I only get one shot at this.
Well, eight shots, maximum.
Two little things came in the mail recently. I had ordered some drop-in lens filters for my Kodak Medalist II camera (“Kodak Red”), and one of the filters in the collection was a vintage Wratten R78 filter. Perfect for shooting infrared film.
Also in the mail was a package of efke infrared I820 film. Yep, you remember efke, right? That’s the German high-contrast black-and-white film I really enjoyed using, until the manufacturing plant’s coating machine broke, and they chose to shut the plant forever instead of attempting the more expensive option of, oh, I don’t know, FIXING THE COATING MACHINE.
Now I had a few rolls of efke from previous purchases, but I never got around to using them. Yet.
This time, I’m going back into the infrared forest. Figuratively and literally.
But so many things can go sideways with this. All it takes is one mistake, one error, one slip-up … and my film is ruined.
Shooting with infrared film is extremely challenging, but it’s also extremely rewarding. Just in preparation, you need a camera that’s totally mechanical; any sort of electronic counters inside the camera can cause a bad flash on the film. And this type of infrared film has to be loaded in complete and total darkness, none of this “subdued light” malarkey. And I’m compounding this by transferring the film to a 620 spool, so there’s twice the possibility of ruining this film before I even capture a single image.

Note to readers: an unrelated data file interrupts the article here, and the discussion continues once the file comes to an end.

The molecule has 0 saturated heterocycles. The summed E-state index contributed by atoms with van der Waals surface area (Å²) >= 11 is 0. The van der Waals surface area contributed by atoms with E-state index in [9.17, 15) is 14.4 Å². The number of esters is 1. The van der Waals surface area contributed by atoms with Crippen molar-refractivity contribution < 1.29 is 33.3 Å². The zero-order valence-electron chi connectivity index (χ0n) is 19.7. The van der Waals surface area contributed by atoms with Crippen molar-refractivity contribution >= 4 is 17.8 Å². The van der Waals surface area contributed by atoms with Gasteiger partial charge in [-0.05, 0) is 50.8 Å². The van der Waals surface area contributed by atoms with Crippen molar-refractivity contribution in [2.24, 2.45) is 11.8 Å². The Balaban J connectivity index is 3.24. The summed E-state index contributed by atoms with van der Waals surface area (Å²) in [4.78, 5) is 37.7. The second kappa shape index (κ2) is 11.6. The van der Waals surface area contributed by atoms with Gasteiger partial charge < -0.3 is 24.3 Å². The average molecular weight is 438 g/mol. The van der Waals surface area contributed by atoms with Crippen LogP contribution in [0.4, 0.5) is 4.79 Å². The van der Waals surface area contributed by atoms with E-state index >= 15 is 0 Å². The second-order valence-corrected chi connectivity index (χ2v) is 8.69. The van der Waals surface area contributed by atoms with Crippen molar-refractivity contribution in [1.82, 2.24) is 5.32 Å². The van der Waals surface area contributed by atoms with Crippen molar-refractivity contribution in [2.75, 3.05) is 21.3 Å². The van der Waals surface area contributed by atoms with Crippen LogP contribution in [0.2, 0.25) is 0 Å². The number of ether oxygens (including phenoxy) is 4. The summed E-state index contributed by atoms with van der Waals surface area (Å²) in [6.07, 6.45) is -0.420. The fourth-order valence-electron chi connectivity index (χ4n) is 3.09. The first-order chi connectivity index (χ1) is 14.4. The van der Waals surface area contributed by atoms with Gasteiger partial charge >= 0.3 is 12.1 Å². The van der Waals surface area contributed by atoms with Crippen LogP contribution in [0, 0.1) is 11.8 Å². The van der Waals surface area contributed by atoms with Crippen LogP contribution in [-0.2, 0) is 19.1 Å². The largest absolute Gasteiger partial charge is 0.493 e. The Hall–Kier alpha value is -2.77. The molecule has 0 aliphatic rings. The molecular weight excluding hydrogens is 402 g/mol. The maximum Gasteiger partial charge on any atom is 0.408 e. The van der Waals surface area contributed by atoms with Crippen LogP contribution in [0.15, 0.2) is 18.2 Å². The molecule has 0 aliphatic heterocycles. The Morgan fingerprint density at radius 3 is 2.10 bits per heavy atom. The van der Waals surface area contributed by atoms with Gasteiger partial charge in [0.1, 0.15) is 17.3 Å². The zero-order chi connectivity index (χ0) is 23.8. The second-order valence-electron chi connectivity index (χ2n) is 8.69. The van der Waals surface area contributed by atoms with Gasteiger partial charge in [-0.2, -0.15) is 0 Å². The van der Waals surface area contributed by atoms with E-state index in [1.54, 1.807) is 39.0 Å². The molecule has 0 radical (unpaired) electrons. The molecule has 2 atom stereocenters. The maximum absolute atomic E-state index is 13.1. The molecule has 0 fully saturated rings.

All my shots must be taken in full sunshine, just to get the best results. And my camera must have an infrared lens affixed on the chassis – in this case, that’s where this Wratten 87 Series VI filter comes into play. And I have to attach Kodak Red to a tripod, and use a cable release shutter. All the specs online say that I need to aim for f/16 with a shutter speed of half a second per exposure.
I’ve only worked with efke infrared film once before; back in 2015. I used a pack of 35mm film, with an old Minolta film camera. This was probably my best shot of the roll.
I mean, you can see where I’m going with this – sorta. My mistakes back then – I shot this on a cloudy day, which made everything dank and messy. If I’m doing this again, I need to make sure I take every single proper precaution.
So here’s the plan. Kodak Red with a Wratten 78 filter. One roll of efke infrared, respooled to 620 spool and loaded into Kodak Red in total and complete darkness. I can’t even afford to bracket this. Look for anything with foliage and sunshine. This either works 100% … or it doesn’t.
I had to wait for sunny days, or at least plenty of full sunshine. First subject was the old Toll Gate Ice Cream restaurant in Slingerlands. Still bummed that the place closed down four years ago. And since then, there’s been four years of creeping ivy that’s taken over the building’s facade.
Next up – a return to the old dairy barn at the corner of Wemple Road and Route 9W in Glenmont. Tried to get some shots that incorporated both the barn and the 9W route sign. Hadn’t shot this building in ten years. Still looks creepy as anything.
Third subject – when I dropped my photos off at the Durham Fair, I took a side trip over to Colchester, Connecticut to photograph the Comstock Covered Bridge. Yeah, I’m on a covered bridge fetish, live with it.